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Ex-Fiesta Bowl CEO implicates lobbyist in scheme

This Jan. 4, 2010 photo shows Arizona governor Jan Brewer and Fiesta Bowl CEO John Junker on the sidelines during the 2010 Fiesta Bowl college football game in Glendale, Ariz. The Fiesta Bowl has fired its longtime CEO John Junker after a scathing internal report found "an apparent scheme" to reimburse employees for political contributions. (AP Photo/Arizona Republic, Rob Schumacher)

Disgraced former Fiesta Bowl CEO John Junker pleaded guilty to a felony in Maricopa County Superior Court today and implicated a lobbyist as the brains behind a scheme to have employees reimbursed by the bowl for their political campaign contributions.

Junker is facing a prison term of up to 2.5 years for his guilty plea to one count of solicitation to commit fraudulent schemes and artifices.

A Fiesta Bowl employee, Peggy Eyanson, director of business operations, and former employee Jay Fields, former senior vice president for marketing, each pleaded guilty to misdemeanor counts of making a prohibited campaign contribution and they also agreed to cooperate in an investigation that continues. Eyanson and Fields were fined $2,500 each and placed on one year probation.

Junker, who paid $62,500 today in restitution for the illegal campaign contributions and questionable expenses, is scheduled for sentencing on April 26. He will also plead guilty in U.S. District Court to crimes related to the investigation.

Junker’s plea agreement contained a detailed summary of the decade-long contribution scheme, but it referred to the lobbyist who allegedly came up with the idea as “lobbyist C.”

Immediately after the plea hearing, lobbyist Gary Husk, a former consultant with the bowl who has also been the target of the probe, and his lawyer, Rick, Romley, sent out a statement through a public relations firm.

They said Junker’s plea follows a pattern self-serving behavior.

“The buck never stops with Junker,” the statement read. “As the CEO of a community-based, non-profit organization, John created a culture of deceit that allowed him to misuse million of dollars. Over and over, Junker lied to the public, he lied to his staff members, his Chairmen, the Fiesta Bowl Board of Directors, the NCAA, the media, investigators and to Mr. Husk.”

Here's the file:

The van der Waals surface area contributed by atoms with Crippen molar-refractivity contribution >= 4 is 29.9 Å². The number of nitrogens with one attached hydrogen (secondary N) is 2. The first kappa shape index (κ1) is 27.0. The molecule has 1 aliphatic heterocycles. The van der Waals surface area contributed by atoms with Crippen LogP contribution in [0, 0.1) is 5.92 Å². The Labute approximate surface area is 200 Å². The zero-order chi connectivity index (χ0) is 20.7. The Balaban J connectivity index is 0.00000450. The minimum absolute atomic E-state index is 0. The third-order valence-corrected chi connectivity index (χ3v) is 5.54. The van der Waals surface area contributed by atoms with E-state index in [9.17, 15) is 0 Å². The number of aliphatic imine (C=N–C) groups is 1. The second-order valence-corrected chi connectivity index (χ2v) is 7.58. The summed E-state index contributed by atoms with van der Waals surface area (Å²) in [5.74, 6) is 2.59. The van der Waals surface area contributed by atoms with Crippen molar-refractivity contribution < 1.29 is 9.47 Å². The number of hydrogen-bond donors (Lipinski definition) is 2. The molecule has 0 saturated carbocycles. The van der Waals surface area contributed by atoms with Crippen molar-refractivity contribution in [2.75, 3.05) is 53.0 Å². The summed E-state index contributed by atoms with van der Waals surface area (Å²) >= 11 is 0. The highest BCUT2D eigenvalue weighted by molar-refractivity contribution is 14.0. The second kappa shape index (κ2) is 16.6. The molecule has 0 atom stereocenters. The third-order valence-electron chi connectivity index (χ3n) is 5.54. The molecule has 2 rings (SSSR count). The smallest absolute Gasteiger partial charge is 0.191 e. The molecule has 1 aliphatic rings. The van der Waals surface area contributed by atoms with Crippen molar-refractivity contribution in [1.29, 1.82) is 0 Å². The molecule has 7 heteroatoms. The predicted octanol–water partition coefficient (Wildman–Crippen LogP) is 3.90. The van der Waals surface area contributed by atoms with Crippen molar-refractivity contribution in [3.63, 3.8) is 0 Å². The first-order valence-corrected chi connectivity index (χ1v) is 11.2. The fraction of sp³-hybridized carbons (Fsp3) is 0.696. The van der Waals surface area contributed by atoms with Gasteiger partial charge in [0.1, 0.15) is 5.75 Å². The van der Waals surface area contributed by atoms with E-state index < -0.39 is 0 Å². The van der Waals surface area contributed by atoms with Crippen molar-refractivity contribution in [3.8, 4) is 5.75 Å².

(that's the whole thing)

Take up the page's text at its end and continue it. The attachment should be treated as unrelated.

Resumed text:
The plea agreement says that Junker and the bowl’s board of directors came to the conclusion after an unsuccessful vote for a new stadium that the bowl would lose its significance. They decided that they needed a coordinated lobbying effort at Arizona lawmakers and the Congressional delegation to get a new stadium built.

That’s when they hired “lobbyist C.”

Lawmakers continuously came to the lobbyist with their hands out and he would tell Junker, who would seek contributions from the board and employees. But that method proved to be inadequate.

“Lobbyist C then came up with a solution,” the plea agreement reads.

The lobbyist knew of a discretionary bonus system in Junker’s control and they eventually began using that as reimbursement for political contributions by employees.

The summary also alleges that the lobbyist spearheaded a cover up by using former state Attorney General Grant Woods to investigate allegations of the scheme that was revealed in a 2009 Arizona Republic article.

The lobbyist steered the bogus investigation by assisting Woods and screening witnesses who would be interviewed.

The bowl began a separate internal investigation in December 2010 and found a scheme dating back to 2000 to reimburse employees $46,539 for political contributions. A 276-page report was published in March.

The report also found a conspiracy to conceal the scheme from state officials and the board of directors. The investigation also uncovered lavish spending by Junker, who spent $33,000 for a birthday party in Pebble Beach, Calif., $13,000 for a wedding for one of his aides and $1,200 at a Phoenix strip club.

On Nov. 16, a federal grand jury returned a 9-count indictment against Natalie Wisneski, 47, the bowl’s former chief operating officer, on charges of filing false income tax returns for the bowl game.

The indictment alleged that she collected political donations from employees and paid them back with checks from Fiesta Bowl accounts.

Wisneski quit her job in March just as Junker was fired.

Read the plea agreement

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